The Great Ocean Road, VIC.

One, two or a three day Road trip along the Ocean. Done it all and it’s always Great.


The Great Ocean Road is a beautiful 234 km long drive along the south-west coast of Victoria, Australia. It was built towards the end of WWI  and unbelievably the whole thing was done by hand! It became a vital transport link connecting inhabited areas along the coastline as well as it opened new doors for tourism. It starts in a small town called Torquay which is rather close from Melbourne, and goes all the way to Allansford. For people visiting or living in Melbourne, this is a ‘must do’ trip not just because it’s so close and affordable for everyone. Australia is a huge land and everything is really long distance so it’s not that easy to escape the city life. The Great Ocean Road though, provides an awesome getaway into the wild and it’s just at your doorsteps. I lived in Melbourne for almost two years and during this time I’ve done the Great Ocean Road three times and each time a little differently. : )


Getting there


In Melbourne, there are many travel agencies on each corner, organizing day tours to the Great Ocean Road but it is always better to rent a car and go by yourself. I don’t think I have to explain you why : ) The first time I went there we rented a car from Wicked Campervans. They are definitely the best! These guys, they take old wrecked cars and vans that are just to be put on a landfill and do them up in an absolutely amazing way! All their cars went through a safety check so you don’t have to worry – they are not wrecks anymore. Moreover, they spray the cars with graffiti and funny pictures or mottos so you even travel with a swag! Also every single car is unique. If you travel more of Australia on four wheels I would also recommend the Wicked rental, because their vans are remade inside into really comfortably looking interior with a double bed and some shelves. Look it up but I’m pretty sure you can rent the van in one town and return it somewhere else.



Port Campbell and the Loch Ard Gorge


From my experience it is much better to get up in the morning and go from Melbourne straight to the end of the Great Ocean Road via Princes HWY towards the Port Campbell. Firstly, you get there quite quickly on the highway and secondly, you get to these most touristy parts still quite early that it’s not so crowded yet. You will also know for sure that you will see these wonderful views at all. To explain: in Australia the sundown is quite early whole year long (unlike Europe) so the first time I went there we got to the Twelve Apostles and it was already dark outside. : D


Don’t waste your time with breakfast at home because it still takes around an hour and a half to get there so you can eat in the car. : ) Start your trip in Port Campbell and when you head towards the Twelve Apostles make sure you don’t miss the turn towards the Loch Ard Gorge, which is just a few kilometres before them. This stop is not that popular because everyone is rushing to the main points but it is definitely worth it. There is a small parking spot from where there are several different pathways. One leads you to a viewing point overlooking two massive rocks that used to be connected into an arch. In 1878 a ship Loch Ard wrecked here during a storm and had only two teenage survivors that hid in a cave and spent the night there… I’m sorry no, there wasn’t any romantic ‘great love’ happy ending for these two.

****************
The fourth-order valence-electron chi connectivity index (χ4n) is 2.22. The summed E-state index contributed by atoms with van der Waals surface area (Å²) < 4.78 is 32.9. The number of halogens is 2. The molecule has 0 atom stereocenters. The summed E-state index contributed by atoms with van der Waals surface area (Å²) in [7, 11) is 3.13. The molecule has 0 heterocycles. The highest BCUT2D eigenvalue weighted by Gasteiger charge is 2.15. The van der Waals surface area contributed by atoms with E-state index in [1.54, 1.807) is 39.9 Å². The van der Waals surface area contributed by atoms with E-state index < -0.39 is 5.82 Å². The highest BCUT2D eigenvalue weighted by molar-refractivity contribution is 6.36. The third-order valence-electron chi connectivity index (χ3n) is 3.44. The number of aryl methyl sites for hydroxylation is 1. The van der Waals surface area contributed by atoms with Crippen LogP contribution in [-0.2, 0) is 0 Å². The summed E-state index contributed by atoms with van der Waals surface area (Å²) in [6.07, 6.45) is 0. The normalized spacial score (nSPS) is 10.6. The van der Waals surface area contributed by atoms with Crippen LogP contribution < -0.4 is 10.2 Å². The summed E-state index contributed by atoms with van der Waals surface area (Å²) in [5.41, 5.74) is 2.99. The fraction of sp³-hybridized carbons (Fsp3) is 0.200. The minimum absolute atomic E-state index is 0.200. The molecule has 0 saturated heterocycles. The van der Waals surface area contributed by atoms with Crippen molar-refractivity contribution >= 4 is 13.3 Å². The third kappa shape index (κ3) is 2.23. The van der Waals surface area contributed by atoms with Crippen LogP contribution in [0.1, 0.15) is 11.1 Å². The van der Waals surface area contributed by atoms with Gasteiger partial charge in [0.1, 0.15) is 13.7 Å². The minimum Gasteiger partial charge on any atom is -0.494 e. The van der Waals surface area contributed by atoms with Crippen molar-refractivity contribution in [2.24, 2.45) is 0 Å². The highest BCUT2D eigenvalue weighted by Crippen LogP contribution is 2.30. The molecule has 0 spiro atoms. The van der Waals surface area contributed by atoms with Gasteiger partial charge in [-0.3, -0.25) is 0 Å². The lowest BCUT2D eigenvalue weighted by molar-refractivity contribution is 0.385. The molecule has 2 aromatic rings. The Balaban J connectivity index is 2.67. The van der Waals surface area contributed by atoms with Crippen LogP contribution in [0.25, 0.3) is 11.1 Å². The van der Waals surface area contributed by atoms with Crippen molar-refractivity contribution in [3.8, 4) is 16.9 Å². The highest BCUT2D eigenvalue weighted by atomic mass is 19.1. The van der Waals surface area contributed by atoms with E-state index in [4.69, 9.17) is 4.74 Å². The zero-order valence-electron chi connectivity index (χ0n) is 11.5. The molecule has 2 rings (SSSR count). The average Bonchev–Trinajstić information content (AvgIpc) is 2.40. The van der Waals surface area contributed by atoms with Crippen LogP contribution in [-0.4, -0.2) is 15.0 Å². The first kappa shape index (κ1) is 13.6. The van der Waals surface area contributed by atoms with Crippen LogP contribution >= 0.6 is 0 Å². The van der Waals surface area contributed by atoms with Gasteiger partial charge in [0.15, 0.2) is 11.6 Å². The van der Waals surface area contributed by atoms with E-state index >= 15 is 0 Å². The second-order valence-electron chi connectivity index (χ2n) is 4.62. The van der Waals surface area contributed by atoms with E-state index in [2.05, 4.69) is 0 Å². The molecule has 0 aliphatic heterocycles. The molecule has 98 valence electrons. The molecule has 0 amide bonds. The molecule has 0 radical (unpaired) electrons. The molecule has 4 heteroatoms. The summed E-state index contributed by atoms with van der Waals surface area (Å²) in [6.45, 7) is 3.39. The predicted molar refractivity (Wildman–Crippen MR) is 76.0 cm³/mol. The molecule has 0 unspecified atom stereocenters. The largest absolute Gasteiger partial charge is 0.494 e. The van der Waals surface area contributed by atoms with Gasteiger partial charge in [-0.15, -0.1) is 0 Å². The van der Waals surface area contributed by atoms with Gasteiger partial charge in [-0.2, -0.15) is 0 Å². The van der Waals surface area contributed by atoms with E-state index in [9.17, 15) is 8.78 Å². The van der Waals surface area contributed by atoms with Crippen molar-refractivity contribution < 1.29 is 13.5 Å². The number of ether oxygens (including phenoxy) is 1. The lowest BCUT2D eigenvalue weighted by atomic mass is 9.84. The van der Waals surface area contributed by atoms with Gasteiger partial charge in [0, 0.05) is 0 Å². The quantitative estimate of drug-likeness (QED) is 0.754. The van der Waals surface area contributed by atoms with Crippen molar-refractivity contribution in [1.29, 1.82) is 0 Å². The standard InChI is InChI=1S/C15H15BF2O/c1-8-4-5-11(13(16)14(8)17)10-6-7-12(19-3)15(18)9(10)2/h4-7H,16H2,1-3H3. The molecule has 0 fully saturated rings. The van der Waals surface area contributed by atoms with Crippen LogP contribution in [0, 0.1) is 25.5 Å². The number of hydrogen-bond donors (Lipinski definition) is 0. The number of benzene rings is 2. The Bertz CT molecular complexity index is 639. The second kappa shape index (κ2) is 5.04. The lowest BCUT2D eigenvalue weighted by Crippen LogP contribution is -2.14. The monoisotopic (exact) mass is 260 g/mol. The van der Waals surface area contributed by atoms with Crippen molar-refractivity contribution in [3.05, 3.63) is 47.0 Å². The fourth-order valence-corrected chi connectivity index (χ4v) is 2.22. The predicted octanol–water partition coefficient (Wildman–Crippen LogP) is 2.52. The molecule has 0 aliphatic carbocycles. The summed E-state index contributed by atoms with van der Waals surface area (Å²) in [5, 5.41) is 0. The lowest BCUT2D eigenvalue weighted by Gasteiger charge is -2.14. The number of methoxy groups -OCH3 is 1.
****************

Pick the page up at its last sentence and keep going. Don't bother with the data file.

From this lookout continue walking on this narrow path between bushes, that leads towards a river (follow the arrows). The nature here is just spectacular. After couple of minutes walking you will see a tiny little beach with something that is probably supposed to be the signed river. It ends there all of a sudden and then there are about 20 metres and then the ocean starts. Weird. On the right hand side there is a little cave with water splashing into it but in the time between each wave you can try to run into it : ) On the left hand side of the beach there are rock cliffs you can climb onto and have a beautiful view from them. Seagulls everywhere and barely anyone else around – the perfect spot for a picnic! But watch out it gets really windy there so hold your plates.



The Twelve Apostles


Yes yes, the commonly known and so popular Twelve Apostles, that were photographed so many times. Well, you gotta see them right! Beautiful, human like shapes, that have been formatted by the ocean from the limestone cliffs. There were originally twelve of them from which there are only eight left standing. You will park your car on a big parking lot by the visitor centre from where you will follow signage which will lead you to the main viewing point. And there we go – selfie sticks everywhere. You won’t probably need to spend here more than couple minutes as the masses of people from tour buses will annoy the whole experience for you. You can do a small circuit here and head back to your car to continue to less popular spots. Although, if you’re lucky as I was once, you can see here a massive, two meters long, thick  and very dangerously looking black snake! We googled it and I’m pretty sure that it was the red bellied snake which is quite common in Victoria. And this one? It was just happily crossing the path at the Twelve Apostles when no one was watching. : )



Cape Otway


Cape Otway is the next destination on the Great Ocean Road that has, for me particularly, two awesome attractions worth visiting. One of them is a lighthouse that is at the very tip of the peninsula. You will have to pay a small entrance fee to the areal and then walk through it. There are some interesting educative boards which you can follow into multiple objects that you can go into. There is also a small restaurant where we had a beautiful seasonal soup to warm ourselves as it was really windy out there. The highlight though is definitely the lighthouse itself. You can go all the way up where there is an old chap that will explain you whatever you would like to know about ship navigation and more.